Dumber and Dumber. More from Trump Enviro Pick

November 9, 2017

Senators play with Kathleen Hartnett White, Trump appointee to Council on Environmental Quality.

Like baffling a cat with a laser pointer.

SplinterNews:

Kathleen Hartnett White, who was nominated to lead the White House’s Council on Environmental Quality, tried and failed to defend her denial of climate change during a Senate confirmation hearing for the position on Wednesday.

During the hearing, Sen. Ben Cardin, a Democrat from Maryland, bluntly asked Hartnett White if she believed in climate change. “I am uncertain,” she answered before realizing she was clearly off script. “No, I’m not. I jumped ahead. Climate change is of course real.” Hm. It sure sounds like Hartnett White was coached to acknowledge climate change, but question its causes. Scott Pruitt, current Environmental Protection Agency administrator, pulled a similar stunt during his confirmation hearing.

Hartnett White also confirmed that she wasn’t a scientist, which seems to be a theme amongst hopeful Trump administration environmental and agricultural appointees. “I’m not a scientist, but in my personal capacity I have many questions that remain unanswered by current climate policy,” Hartnett White told Cardin. “I think we indeed need to have more precise explanation of the human role and the natural role.”

whitehouse

Senator Merkeley – “Which of these bars is the highest?”

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7 Responses to “Dumber and Dumber. More from Trump Enviro Pick”

  1. painedumonde Says:

    Whiskey. Tango. Foxtrot.


  2. Meanwhile back at the ranch where Tonto .
    Sorry wrong script
    https://oilvoice.com/Press/10309/New-Study-100-Renewable-Electricity-Worldwide-is-Feasible-and-More-CostEffective-than-the-Existing-System-

    New Study: 100% Renewable Electricity Worldwide is Feasible and More Cost-Effective than the Existing System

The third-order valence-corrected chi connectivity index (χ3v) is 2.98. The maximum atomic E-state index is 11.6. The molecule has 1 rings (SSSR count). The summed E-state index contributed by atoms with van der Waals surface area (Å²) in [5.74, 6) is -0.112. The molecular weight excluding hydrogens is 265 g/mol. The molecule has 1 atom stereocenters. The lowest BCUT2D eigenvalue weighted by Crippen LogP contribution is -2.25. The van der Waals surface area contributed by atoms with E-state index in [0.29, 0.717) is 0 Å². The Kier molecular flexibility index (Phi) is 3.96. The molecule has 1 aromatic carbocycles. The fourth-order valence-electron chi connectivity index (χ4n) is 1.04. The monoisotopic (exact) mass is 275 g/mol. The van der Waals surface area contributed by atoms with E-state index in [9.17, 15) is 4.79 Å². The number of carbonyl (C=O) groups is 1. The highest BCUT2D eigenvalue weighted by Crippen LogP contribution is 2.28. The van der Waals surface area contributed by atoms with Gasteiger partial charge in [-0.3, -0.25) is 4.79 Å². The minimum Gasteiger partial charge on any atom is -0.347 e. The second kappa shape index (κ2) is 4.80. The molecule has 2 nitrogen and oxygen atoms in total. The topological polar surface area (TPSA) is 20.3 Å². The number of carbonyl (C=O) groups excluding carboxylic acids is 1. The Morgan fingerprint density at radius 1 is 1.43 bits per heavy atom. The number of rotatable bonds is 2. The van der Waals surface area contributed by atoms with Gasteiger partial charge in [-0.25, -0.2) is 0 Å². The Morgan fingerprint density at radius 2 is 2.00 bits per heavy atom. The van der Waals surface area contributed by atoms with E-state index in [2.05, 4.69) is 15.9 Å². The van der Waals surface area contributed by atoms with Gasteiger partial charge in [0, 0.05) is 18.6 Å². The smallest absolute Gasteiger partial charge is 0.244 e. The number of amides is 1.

Posted by OilVoice Press – OilVoice

    The results of the study are revealing: A global electricity system fully based on renewable energy is feasible at every hour throughout the year and is more cost effective than the existing system, which is largely based on fossil fuels and nuclear energy.

    Existing renewable energy potential and technologies, including storage can generate sufficient and secure power to cover the entire global electricity demand by 2050[1]. Total levelised cost of electricity (LCOE) on a global average for 100% renewable electricity in 2050 is €52/MWh (including curtailment, storage and some grid costs), compared to €70/MWh in 2015.

    “A full decarbonization of the electricity system by 2050 is possible for lower system cost than today based on available technology. Energy transition is no longer a question of technical feasibility or economic viability, but of political will”, Christian Breyer, lead author of the study, LUT Professor of Solar Economy and Chairman of the EWG Scientific Board said.

    A transition to 100% renewables would bring greenhouse gas emissions in the electricity sector down to zero and drastically reduce total losses in power generation. It would create 36 million jobs by 2050, 17 million more than today.

    ”There is no reason to invest one more Dollar in fossil or nuclear power production”, EWG President Hans-Josef Fell said. “Renewable energy provides cost-effective power supply. All plans for a further expansion of coal, nuclear, gas and oil have to be ceased. More investments need to be channeled in renewable energies and the necessary infrastructure for storage and grids. Everything else will lead to unnecessary costs and increasing global warming.”

    The key findings of the study:

    Existing renewable energy potential and technologies, including storage can generate sufficient and secure power to cover the entire global electricity demand by 2050. The world population is expected to grow from 7.3 to 9.7 billion. The global electricity demand for the power sector is set to increase from 24,310 TWh in 2015 to around 48,800 TWh by 2050.

    Total levelised cost of electricity (LCOE) on a global average for 100% renewable electricity in 2050 is €52/MWh (including curtailment, storage and some grid costs), compared to €70/MWh in 2015.


  3. Is this woman a test of our patience?


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